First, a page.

Simulation training can significantly improve the ability to manage operating room (OR) fires, according to results from a randomized trial. You never want your first experience of an OR catastrophe to be in the operating room, with a patient’s life on the line,” said Dr. Bailey Su from NorthShore University Health System, in Evanston, Illinois, and the University of Chicago.”Practicing these catastrophic scenarios in a simulation center is imperative to ensuring patient safety,”they told Reuters Health by email.
Ranking them as the third
More than 500 OR fires are reported annually, ranking them as the third-most dangerous technology-related hazard occurring in hospitals, Dr. Su and colleagues note in The American Journal of Surgery, online March 4. Successful resolution of an OR fire requires all team members to work simultaneously to perform tasks for which they are responsible, they add.
After all simulation exercises and didactic sessions were complete, Critical Action Assessment scores were significantly higher in the simulation group than in the group receiving didactic training only for fire recognition and communication, identifying and controlling the ignition source, removing burning items from the patient, and extinguishing the fire. Total scores were also higher for the simulation group than for the didactic-only group.
The overall time for the simulation group improve significantly from the first simulation (mean, 64 seconds) to the second simulation (mean, 15 seconds). Surveys after the completion of training show significant improvement in total confidence scores in both groups, but overall confidence levels did not differ significantly between the groups.
Among the 62% of participants who completed a retention quiz three to six months after the study was complete, one of nine questions was answered correctly significantly more often by the simulation group (83.3%) than by the didactic training only group (53.3%); the question address the appropriate immediate action sequence for a fire occurring in the surgical field. Most participants overall (93%) indicated that they would like to engage in future simulations.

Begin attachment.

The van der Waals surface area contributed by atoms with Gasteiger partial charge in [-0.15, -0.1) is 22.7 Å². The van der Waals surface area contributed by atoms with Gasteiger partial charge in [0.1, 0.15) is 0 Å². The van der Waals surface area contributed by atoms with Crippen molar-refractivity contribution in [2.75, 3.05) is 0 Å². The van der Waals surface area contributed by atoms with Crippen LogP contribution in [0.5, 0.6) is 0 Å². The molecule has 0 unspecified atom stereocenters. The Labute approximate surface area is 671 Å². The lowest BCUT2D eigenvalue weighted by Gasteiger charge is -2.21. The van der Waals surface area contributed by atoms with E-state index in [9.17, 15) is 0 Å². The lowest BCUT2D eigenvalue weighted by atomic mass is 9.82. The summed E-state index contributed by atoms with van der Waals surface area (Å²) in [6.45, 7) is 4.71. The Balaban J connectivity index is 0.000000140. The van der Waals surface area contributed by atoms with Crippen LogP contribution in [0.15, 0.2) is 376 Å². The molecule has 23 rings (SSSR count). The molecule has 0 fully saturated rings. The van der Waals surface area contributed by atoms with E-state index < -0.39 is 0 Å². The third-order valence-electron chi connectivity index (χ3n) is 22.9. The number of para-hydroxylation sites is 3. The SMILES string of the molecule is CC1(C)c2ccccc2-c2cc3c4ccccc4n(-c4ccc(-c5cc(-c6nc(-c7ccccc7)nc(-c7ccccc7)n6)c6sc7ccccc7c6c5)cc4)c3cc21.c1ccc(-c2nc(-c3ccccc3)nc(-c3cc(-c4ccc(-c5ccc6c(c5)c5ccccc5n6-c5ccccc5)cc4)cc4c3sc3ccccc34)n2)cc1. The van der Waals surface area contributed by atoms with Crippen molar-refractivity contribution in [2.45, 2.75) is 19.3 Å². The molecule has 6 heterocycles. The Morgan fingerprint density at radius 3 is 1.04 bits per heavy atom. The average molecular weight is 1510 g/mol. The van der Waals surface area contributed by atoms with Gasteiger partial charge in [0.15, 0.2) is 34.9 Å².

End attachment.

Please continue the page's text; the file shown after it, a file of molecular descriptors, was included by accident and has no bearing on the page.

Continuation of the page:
Additional cost was the fog machine
“For this simulation specifically, the only additional cost was the fog machine (about $50),” Dr. Su said. “They already have the OR set up, lab technologists, and manikin in their hospital-based simulation lab. The Sim Man costs about $10,000, but is not absolutely necessary for this scenario. While it makes the situation feel more life-like, stretching fake skin over a basin and covering it with drapes would be sufficient.
They are lucky to have such an advance simulation center where vital signs; anesthesia equipment, and operating instruments can all be replicate to make the scenario feel as realistic as possible. The more realistic a simulation, the more benefit participants will have,” said Dr. Jones, who was not involve in the study. This facility possesses two complete Operating Rooms utilize for simulation which is relatively rare even within academic surgical centers. This serves as a massive barrier to realistic simulation.
However, virtual-reality simulation is emerging as a viable alternative for those who do not have a Sim Center nearby. To bridge this gap and include the entire operating team in review of the hazards of energy devices and fires; the SAGES FUSE Committee is working on a Hospital Compliance module to offer medical systems; so that desire additional training and certification,” they said.